Remembering India's Indira Gandhi
Indira Gandhi and Sonia Gandhi
Remembering India's Indira
Much has been made of President Pranab Mukherjee's speech about former Prime Minister Indira Gandhi on the occasion of the release of Anand Sharma's book, Indira's India, at Teen Murti this weekend. Amidst a gathering of heavy weights like Vice President M H Ansari, former PM Dr Manmohan Singh, former Delhi CM Sheila Dikshit, and Congress VP Rahul Gandhi, Mukherjee, who had been a trusted colleague of the Iron Lady for decades, had narrated how his beloved leader had continued to fight against insurmountable odds, even after her massive defeat in 1977, managing to triumph over them and wrest power back in 1980.
The fact that Rahul Gandhi was observed to be listening attentively and nodding to himself, is being seen as significant by those who find themselves in the unenviable position of yearning for what now looks like the Good Old Days, when compared to the rank parochialism and regression of recent times. However, what struck us more were Sonia Gandhi's heartfelt words about her iconic mother-in-law. Unable to attend herself due to illness, the Congress president's speech about Indira Gandhi, the woman, mother-in-law, mother and grandmother, was read out by Rahul. In it she narrated how Indira had kindly welcomed the 'nervous and shy new bride' into her home, and patiently understood her difficulties. "She had no time for snobbishness, ostentation or pomposity, and was quick to detect hypocrisy and insincerity," recalled Sonia, confirming what we have always known, that true power and grace never does.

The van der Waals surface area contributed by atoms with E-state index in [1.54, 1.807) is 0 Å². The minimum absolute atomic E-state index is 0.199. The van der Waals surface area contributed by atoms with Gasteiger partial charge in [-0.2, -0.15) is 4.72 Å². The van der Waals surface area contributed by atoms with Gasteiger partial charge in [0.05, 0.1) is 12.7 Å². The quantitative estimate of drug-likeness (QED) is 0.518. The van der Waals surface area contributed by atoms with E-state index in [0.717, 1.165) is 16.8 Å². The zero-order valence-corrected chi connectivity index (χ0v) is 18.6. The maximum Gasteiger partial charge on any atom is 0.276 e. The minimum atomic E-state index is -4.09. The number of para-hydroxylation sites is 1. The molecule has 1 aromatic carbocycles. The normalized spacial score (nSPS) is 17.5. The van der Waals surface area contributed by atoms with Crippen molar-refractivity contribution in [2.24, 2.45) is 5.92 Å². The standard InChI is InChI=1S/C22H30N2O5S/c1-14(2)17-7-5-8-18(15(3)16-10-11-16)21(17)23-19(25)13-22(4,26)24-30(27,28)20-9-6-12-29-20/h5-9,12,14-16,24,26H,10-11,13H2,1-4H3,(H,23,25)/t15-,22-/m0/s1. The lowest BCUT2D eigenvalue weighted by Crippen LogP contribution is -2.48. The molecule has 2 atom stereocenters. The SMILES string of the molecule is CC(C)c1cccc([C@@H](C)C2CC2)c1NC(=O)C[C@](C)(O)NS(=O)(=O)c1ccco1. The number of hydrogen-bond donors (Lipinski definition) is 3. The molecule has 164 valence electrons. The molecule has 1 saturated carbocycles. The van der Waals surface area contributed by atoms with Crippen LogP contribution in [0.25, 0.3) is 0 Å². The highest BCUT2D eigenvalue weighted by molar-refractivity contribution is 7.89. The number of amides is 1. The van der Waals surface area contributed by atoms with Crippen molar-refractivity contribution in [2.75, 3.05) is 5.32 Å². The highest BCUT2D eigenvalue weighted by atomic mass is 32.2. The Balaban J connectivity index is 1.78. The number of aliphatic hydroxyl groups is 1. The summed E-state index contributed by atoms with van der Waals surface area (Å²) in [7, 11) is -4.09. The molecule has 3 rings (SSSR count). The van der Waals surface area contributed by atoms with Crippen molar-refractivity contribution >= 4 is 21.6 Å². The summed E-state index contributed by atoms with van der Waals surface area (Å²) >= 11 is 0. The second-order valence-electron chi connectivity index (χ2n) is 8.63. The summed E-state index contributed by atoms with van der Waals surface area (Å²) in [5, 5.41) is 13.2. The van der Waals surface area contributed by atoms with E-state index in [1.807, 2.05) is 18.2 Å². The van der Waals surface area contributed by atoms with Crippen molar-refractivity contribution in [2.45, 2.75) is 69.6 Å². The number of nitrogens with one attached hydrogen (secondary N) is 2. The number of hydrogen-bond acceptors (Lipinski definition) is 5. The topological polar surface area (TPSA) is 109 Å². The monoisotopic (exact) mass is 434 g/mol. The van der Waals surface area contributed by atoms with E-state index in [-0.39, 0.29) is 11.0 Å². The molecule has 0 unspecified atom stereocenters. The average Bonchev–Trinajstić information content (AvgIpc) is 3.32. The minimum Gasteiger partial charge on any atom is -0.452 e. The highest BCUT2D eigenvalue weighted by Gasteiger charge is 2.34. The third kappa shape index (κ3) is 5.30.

As for those who rue the times we are in, longing for happier, more inclusive and graceful days, what can we say, except point to the swinging of the cosmic pendulum of political narratives and the inevitable changes that occur with its shifting? We do not always get the leaders and times we want or think we deserve. But that ought not to stop us from acknowledging and admiring human qualities of greatness and grace that we once had.
Smriti Irani on the sets of Kyunki saas bhi kabhi bahu thi
The whole nine yards
She might have draped herself in the heaviest and most garish of silks and satins, when she played the nation's favourite daughter-in-law in a previous avatar during her Balaji tryst, but that has not stopped Union Minster for Textiles, Smriti Irani, from appreciating a good thing when she sees it. This weekend saw Irani take to Twitter to praise Mumbai-based designer Anavila Misra, best known for introducing the modern Indian woman to the distinctive aesthetic of her exquisite hand woven linen saris.
"Your contribution towards economic upliftment of weavers is a story that must be told," she'd tweeted.